Unless this has changed, the foreshore, seabed and marine resources are still legally owned by the citizens of New Zealand and are supposed to be managed for the benefit of the citizens of New Zealand.
    The best and most appropriate use of these communal resources would therefore be to feed the citizens of New Zealand who own them.
    In that regard, the proposal to “farm” Snapper and other communally owned species is depriving NZ citizens of access to what they legally own.
    Farming is a private enterprise in which domesticated species are owned and commercially raised on privately owned property.
    This “model” does not apply to privatizing, commercializing and exploiting communally owned resources for financial gain without the consent of the majority of the citizens who are the legal owners.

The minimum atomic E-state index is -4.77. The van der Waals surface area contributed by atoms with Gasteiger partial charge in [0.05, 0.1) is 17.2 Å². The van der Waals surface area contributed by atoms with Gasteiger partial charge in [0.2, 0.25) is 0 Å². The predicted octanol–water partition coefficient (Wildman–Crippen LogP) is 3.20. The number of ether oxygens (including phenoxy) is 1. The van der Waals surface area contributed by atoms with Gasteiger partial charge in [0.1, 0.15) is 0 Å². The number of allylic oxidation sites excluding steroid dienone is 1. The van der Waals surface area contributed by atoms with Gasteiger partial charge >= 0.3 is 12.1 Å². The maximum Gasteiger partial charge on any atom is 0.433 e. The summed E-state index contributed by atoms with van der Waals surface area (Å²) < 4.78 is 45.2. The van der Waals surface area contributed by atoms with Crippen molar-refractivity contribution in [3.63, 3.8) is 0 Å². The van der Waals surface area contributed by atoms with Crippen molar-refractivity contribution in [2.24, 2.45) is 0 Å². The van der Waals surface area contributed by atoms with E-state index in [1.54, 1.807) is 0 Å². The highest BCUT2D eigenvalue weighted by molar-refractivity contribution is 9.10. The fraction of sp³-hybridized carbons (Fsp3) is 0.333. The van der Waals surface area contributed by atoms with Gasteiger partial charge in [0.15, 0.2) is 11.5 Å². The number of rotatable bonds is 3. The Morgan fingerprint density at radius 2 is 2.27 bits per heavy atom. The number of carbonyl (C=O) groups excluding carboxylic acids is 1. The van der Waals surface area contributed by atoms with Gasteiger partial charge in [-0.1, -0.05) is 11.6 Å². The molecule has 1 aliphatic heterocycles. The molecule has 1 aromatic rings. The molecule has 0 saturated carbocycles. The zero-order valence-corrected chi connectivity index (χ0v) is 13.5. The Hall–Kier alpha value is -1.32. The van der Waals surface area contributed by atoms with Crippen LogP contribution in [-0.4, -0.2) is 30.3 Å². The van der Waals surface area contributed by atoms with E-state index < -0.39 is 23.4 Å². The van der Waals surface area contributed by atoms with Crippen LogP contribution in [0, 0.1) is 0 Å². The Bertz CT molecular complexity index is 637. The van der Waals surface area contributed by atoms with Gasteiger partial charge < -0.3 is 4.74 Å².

In reality, the Snapper habitat is already a communally owned natural fish farm that all citizens can access for recreation and food.
    Privatizing our communal resources is legalized theft.

  5. "Rate and Tax Payer" says:

    Interesting angle re seabed being public. These aquaculture ventures as I understand, don’t pay any rates or rental for occupying the sea bed.

  6. Rex N. Gibson says:

    The mind set of Shane Jones and Co is still in the 19th Century where environmental rape and pillage for profit was lauded. It was the economic equivalent of eat drink and be merry for tomorrow we die. The “we” being humankind and half the ecosystems of our planet. The devastated Marlborough Sounds and Hauraki Gulf sea floor ecosystems are now like the Sahara or the American dust bowl thanks to that sort of economic irresponsibility. Well written Tony

  7. Postman Pat says:

    Tony Orman has done his research as usual. Pity Shane Jones and his advisers haven’t. Maybe Mr Jones should sack his advisers and hire Tony?